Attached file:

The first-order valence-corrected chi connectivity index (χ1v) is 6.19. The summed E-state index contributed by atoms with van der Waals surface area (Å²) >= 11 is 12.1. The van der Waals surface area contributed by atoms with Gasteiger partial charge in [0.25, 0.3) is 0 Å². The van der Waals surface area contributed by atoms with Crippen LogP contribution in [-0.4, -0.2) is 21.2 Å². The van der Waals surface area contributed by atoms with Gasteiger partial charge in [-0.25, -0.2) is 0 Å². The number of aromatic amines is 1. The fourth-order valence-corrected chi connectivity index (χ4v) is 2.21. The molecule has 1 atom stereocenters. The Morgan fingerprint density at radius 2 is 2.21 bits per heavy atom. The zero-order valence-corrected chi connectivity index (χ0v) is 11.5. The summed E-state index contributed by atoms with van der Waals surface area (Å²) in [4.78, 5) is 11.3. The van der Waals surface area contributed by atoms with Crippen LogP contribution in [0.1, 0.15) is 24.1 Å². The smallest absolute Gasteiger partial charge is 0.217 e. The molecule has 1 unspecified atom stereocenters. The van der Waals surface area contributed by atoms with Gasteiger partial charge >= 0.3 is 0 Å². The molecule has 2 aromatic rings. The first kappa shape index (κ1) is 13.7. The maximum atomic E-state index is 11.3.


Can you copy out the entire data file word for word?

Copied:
The first-order valence-corrected chi connectivity index (χ1v) is 6.19. The summed E-state index contributed by atoms with van der Waals surface area (Å²) >= 11 is 12.1. The van der Waals surface area contributed by atoms with Gasteiger partial charge in [0.25, 0.3) is 0 Å². The van der Waals surface area contributed by atoms with Crippen LogP contribution in [-0.4, -0.2) is 21.2 Å². The van der Waals surface area contributed by atoms with Gasteiger partial charge in [-0.25, -0.2) is 0 Å². The number of aromatic amines is 1. The fourth-order valence-corrected chi connectivity index (χ4v) is 2.21. The molecule has 1 atom stereocenters. The Morgan fingerprint density at radius 2 is 2.21 bits per heavy atom. The zero-order valence-corrected chi connectivity index (χ0v) is 11.5. The summed E-state index contributed by atoms with van der Waals surface area (Å²) in [4.78, 5) is 11.3. The van der Waals surface area contributed by atoms with Crippen LogP contribution in [0.1, 0.15) is 24.1 Å². The smallest absolute Gasteiger partial charge is 0.217 e. The molecule has 1 unspecified atom stereocenters. The van der Waals surface area contributed by atoms with Gasteiger partial charge >= 0.3 is 0 Å². The molecule has 2 aromatic rings. The first kappa shape index (κ1) is 13.7. The maximum atomic E-state index is 11.3.